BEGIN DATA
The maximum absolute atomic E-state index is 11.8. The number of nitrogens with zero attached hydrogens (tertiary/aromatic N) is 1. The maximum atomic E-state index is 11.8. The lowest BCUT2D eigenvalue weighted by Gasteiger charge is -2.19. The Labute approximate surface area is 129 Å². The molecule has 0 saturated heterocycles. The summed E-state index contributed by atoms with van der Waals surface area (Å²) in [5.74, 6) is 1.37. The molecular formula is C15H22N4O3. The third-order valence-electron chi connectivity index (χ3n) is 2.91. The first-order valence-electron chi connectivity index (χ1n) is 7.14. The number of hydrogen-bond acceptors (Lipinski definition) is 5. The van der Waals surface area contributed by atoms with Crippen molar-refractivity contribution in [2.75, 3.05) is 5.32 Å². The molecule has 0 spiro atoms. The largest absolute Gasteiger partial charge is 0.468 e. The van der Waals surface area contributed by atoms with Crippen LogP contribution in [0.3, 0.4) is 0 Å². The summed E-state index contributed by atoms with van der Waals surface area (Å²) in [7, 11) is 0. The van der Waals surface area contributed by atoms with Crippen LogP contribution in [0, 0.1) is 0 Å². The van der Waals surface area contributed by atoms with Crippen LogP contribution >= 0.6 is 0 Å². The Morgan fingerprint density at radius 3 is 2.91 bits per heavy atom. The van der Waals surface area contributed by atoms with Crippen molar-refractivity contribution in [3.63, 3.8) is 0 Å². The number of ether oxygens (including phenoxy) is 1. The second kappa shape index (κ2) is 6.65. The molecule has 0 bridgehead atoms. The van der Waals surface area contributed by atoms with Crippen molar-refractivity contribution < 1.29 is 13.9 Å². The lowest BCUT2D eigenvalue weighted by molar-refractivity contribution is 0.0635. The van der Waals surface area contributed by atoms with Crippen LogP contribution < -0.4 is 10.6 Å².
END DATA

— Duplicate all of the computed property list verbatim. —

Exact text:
The maximum absolute atomic E-state index is 11.8. The number of nitrogens with zero attached hydrogens (tertiary/aromatic N) is 1. The maximum atomic E-state index is 11.8. The lowest BCUT2D eigenvalue weighted by Gasteiger charge is -2.19. The Labute approximate surface area is 129 Å². The molecule has 0 saturated heterocycles. The summed E-state index contributed by atoms with van der Waals surface area (Å²) in [5.74, 6) is 1.37. The molecular formula is C15H22N4O3. The third-order valence-electron chi connectivity index (χ3n) is 2.91. The first-order valence-electron chi connectivity index (χ1n) is 7.14. The number of hydrogen-bond acceptors (Lipinski definition) is 5. The van der Waals surface area contributed by atoms with Crippen molar-refractivity contribution in [2.75, 3.05) is 5.32 Å². The molecule has 0 spiro atoms. The largest absolute Gasteiger partial charge is 0.468 e. The van der Waals surface area contributed by atoms with Crippen LogP contribution in [0.3, 0.4) is 0 Å². The summed E-state index contributed by atoms with van der Waals surface area (Å²) in [7, 11) is 0. The van der Waals surface area contributed by atoms with Crippen LogP contribution in [0, 0.1) is 0 Å². The van der Waals surface area contributed by atoms with Crippen LogP contribution >= 0.6 is 0 Å². The Morgan fingerprint density at radius 3 is 2.91 bits per heavy atom. The van der Waals surface area contributed by atoms with Crippen molar-refractivity contribution in [3.63, 3.8) is 0 Å². The number of ether oxygens (including phenoxy) is 1. The second kappa shape index (κ2) is 6.65. The molecule has 0 bridgehead atoms. The van der Waals surface area contributed by atoms with Crippen molar-refractivity contribution < 1.29 is 13.9 Å². The lowest BCUT2D eigenvalue weighted by molar-refractivity contribution is 0.0635. The van der Waals surface area contributed by atoms with Crippen LogP contribution < -0.4 is 10.6 Å².